Indiana University is collaborating on a new National Science Foundation project to study one of the mysteries of the universe and better understand the nature of matter.
A $3.25 million, five-year grant from the NSF will support the Nuclear Physics from Multi-Messenger Mergers Focus Research Hub that will study the structure of neutron stars, the densest objects in the universe. The research hub will perform a new kind of astronomy, observing both light and minute oscillations of space and time known as gravitational waves.
The collaborative study of neutron stars will try to answer principle questions and better predict the formation of elements, said Charles Horowitz , a physics professor in the IU Bloomington College of Arts and Sciences.
“We want to answer two questions in particular: One, what is the nature of matter at its most extreme, just before gravity crushes matter as we know it and a black hole is formed?” said Horowitz, who is on the research hub’s executive board. “Is this extreme matter made out of larger particles such as neutron or protons, or is it made out of quarks?
“Two, how are the chemical elements made? Half of the heavy elements, including gold and uranium, are believed produced during neutron star mergers.”
Massive stars that burn out and collapse under their gravity pull their protons and neutrons in tightly and become either a black hole or a denser neutron star. When neutron stars collide, the collision creates gravitational waves, which signal the presence of neutron star mergers. Researchers want to use gravitational waves, first predicted by Albert Einstein, to better understand what happens inside the collisions and study the dense matter at the core of neutron stars.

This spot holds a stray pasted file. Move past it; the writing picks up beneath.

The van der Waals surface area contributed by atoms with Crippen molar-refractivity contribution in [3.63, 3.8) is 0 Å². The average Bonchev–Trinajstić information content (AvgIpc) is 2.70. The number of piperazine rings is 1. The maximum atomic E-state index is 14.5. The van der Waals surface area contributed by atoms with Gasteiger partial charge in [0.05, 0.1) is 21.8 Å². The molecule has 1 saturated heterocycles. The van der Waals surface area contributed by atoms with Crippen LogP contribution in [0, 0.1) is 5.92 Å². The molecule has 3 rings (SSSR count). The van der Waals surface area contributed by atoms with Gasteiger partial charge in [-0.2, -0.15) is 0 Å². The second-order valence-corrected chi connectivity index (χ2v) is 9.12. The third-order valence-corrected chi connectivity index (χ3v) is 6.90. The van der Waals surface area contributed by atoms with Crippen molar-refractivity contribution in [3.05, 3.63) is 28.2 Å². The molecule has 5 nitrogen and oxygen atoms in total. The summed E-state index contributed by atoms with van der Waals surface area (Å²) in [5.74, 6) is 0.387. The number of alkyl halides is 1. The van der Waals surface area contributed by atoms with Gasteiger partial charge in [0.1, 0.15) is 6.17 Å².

The Nuclear Physics from Multi-Messenger Mergers project, or NP3M, is led by the University of Tennessee-Knoxville and includes research teams from IU, Penn State, the University of Houston and Syracuse University. The partnership also includes 16 senior investigators from U.S. universities and national laboratories, and provides an opportunity for postdoctoral researchers.
Indiana University, including graduate students and one postdoctoral fellow, will make calculations of the properties of dense matter, which will be used in neutron star merger computer simulations by the Penn State group and others, Horowitz said.
“We hope to predict and then observe the fireworks when matter is compressed to its densest most extreme form, just before collapse into a black hole,” Horowitz said. “These fireworks may reveal the properties of a new kind of matter made of quarks.”
Quarks are elementary particles that are key constituents of matter.
IU also will be involved in two NP3M summer schools for graduate students and postdoctoral fellows from around the world.
“We hope to help train the next generation of gravitational wave astronomers,” Horowitz said.